Today, Park City is a winter sports hub. Before the ski resorts we see today, Parkites could enjoy a few runs at Snow Park, a local spot with a tow rope. And before that many Parkites spectated or went ski jumping at Creole Hill just above Old Town or at Ecker Hill out near Kimball Junction.
One other favorite pastime, especially for the kids, was sledding. Park City had and still has some steep streets heading downhill both south to north and west to east. The most popular route was to sled down Woodside Avenue, which was not plowed in the winter into the 1960s. Sledders would start at the peak of upper Woodside around Third Street and sled all the way to Park City High School nine blocks away.
Designated sledding or “coasting” streets were set aside because kids were going to sled down them either way and town officials wanted to make sure they were safe from oncoming traffic. However, a couple of perpendicular streets to Woodside had cross traffic. In at least one instance, a sledder was hit and killed by a car crossing Woodside.
Patricia (Sundstrom) Welch remembered that it “was really traumatic for the town. Everybody’s kids was out sledding. For a young boy to be struck and killed it weighed pretty heavy on everybody at that time.” Her brother Albert Sundstrom added that the accident happened on “a road we used to cross. In those days, you’d have to get a run on the hill [to get up it in your car], so they didn’t slow down in order to get through.”
Traffic was light in Park City in the winter because it was so difficult to get somewhere and because there was little available parking with snow piled on the sides of streets. Most days, the kids took turns keeping watch at cross streets, giving the all-clear for their fellow sledders. As such, collisions between sledders and cars were rare.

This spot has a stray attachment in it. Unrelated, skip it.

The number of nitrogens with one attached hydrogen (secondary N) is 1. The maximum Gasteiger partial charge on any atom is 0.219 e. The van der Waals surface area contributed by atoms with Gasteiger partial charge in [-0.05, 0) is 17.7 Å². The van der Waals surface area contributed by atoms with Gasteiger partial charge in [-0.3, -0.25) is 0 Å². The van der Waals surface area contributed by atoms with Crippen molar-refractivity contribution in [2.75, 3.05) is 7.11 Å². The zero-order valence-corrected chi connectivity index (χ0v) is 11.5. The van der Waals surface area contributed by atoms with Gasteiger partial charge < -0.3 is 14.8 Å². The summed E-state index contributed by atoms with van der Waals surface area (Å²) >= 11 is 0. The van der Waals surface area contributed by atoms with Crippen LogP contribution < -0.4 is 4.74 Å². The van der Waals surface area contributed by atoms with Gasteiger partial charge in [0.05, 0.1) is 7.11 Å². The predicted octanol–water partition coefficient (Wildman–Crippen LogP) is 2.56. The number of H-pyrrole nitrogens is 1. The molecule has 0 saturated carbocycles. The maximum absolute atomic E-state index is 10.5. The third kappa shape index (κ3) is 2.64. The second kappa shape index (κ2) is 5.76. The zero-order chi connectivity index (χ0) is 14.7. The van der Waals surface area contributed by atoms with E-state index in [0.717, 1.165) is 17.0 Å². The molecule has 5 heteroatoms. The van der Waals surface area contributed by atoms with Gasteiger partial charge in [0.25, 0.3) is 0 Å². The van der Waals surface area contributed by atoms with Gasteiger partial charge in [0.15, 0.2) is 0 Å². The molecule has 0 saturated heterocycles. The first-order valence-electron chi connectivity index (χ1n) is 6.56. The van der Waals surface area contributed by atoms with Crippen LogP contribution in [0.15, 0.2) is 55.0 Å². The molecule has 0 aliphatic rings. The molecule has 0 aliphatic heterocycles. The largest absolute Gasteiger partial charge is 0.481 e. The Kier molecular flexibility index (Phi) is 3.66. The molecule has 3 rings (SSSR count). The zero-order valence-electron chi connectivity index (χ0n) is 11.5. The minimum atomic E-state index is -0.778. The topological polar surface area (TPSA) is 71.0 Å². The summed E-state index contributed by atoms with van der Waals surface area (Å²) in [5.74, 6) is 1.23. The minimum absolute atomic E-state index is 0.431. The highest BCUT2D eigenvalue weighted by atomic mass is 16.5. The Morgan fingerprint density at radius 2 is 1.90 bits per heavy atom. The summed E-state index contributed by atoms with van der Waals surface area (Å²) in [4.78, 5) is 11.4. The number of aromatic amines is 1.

Cars weren’t the only danger, however. Parkite Marie Horan remembered one year where there was little snow but a lot of ice. The regular sledders made the best of it, going down solo or in caravans, three or four kids to a sleigh, as she called them. On New Year’s Eve, ca. 1914-1916, when she was thirteen, she ended up stuck with her friend and her friend’s cousin from Provo, who hadn’t had any experience with the ice and ruts that had formed throughout the winter. Their sled of three was being controlled by that cousin. They got stuck in a rut and as Marie recalls, “all I remember was the telephone pole coming at me.” She ended up with a lot of stitches to cuts across her face, a crushed nose that the doctor tried his best to give structure back to, and skinned knees.
All in all, however, most kids went out every day and never had an issue. If they crashed or rolled over, there was snow underneath them and snowbanks on either side.
Another popular spot to go sledding, especially for the older kids, was to start at the Judge Mine and Mill in Walker Webster Gulch up Empire Canyon. Several Parkites have noted their memories of starting at the Judge Mill. Sledding from the Judge Mine would’ve likely sent the youngsters down through Daly Avenue. Other sledding spots included Snow Park, down Marsac Avenue, down King Road, down Empire Avenue, and sometimes down upper Park Avenue.
“A Fourth-Generation Native Watches Park City Grow Up.” Park Record. February 21, 1985.
“Parkites Old and New Trade Tales at Historical Society’s Reunion Picnic.” Park Record. September 6, 1984.
Bea Mayes. Way We Were. January 10, 2001.
“Town Marshal Clears the Roads for Park City’s Young’ Sleigh-Riders.” Park Record. November 21, 1985.
Park City Museum oral histories with the Sundstrom family, Marie Horan, Renee Wilde Adamson, Bruce Wallin, and Afton Williams.